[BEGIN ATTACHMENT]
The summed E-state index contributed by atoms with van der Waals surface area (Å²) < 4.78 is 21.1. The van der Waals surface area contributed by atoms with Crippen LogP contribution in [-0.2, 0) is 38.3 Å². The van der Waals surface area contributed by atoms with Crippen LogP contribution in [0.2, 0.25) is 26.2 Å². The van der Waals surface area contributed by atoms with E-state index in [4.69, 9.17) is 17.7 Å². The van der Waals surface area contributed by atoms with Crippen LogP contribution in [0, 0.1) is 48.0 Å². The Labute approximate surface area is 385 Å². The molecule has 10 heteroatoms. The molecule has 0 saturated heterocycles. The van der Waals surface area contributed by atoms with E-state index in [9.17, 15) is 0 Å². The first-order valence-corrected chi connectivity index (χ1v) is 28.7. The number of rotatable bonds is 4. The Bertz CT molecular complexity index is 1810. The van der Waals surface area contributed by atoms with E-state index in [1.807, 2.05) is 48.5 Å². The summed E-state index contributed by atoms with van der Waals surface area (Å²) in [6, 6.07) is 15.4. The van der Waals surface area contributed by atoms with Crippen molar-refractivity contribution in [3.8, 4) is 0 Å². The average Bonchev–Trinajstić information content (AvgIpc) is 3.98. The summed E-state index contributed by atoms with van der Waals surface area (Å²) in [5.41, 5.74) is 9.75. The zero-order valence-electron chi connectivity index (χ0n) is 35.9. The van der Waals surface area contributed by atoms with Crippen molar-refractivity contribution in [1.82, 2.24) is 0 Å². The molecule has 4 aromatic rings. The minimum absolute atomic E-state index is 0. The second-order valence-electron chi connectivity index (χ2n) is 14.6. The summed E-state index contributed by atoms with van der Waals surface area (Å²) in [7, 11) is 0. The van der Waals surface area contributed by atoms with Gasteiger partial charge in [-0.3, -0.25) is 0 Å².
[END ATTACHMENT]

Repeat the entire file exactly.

The summed E-state index contributed by atoms with van der Waals surface area (Å²) < 4.78 is 21.1. The van der Waals surface area contributed by atoms with Crippen LogP contribution in [-0.2, 0) is 38.3 Å². The van der Waals surface area contributed by atoms with Crippen LogP contribution in [0.2, 0.25) is 26.2 Å². The van der Waals surface area contributed by atoms with E-state index in [4.69, 9.17) is 17.7 Å². The van der Waals surface area contributed by atoms with Crippen LogP contribution in [0, 0.1) is 48.0 Å². The Labute approximate surface area is 385 Å². The molecule has 10 heteroatoms. The molecule has 0 saturated heterocycles. The van der Waals surface area contributed by atoms with E-state index in [9.17, 15) is 0 Å². The first-order valence-corrected chi connectivity index (χ1v) is 28.7. The number of rotatable bonds is 4. The Bertz CT molecular complexity index is 1810. The van der Waals surface area contributed by atoms with E-state index in [1.807, 2.05) is 48.5 Å². The summed E-state index contributed by atoms with van der Waals surface area (Å²) in [6, 6.07) is 15.4. The van der Waals surface area contributed by atoms with Crippen molar-refractivity contribution in [3.8, 4) is 0 Å². The average Bonchev–Trinajstić information content (AvgIpc) is 3.98. The summed E-state index contributed by atoms with van der Waals surface area (Å²) in [5.41, 5.74) is 9.75. The zero-order valence-electron chi connectivity index (χ0n) is 35.9. The van der Waals surface area contributed by atoms with Crippen molar-refractivity contribution in [1.82, 2.24) is 0 Å². The molecule has 4 aromatic rings. The minimum absolute atomic E-state index is 0. The second-order valence-electron chi connectivity index (χ2n) is 14.6. The summed E-state index contributed by atoms with van der Waals surface area (Å²) in [7, 11) is 0. The van der Waals surface area contributed by atoms with Gasteiger partial charge in [-0.3, -0.25) is 0 Å².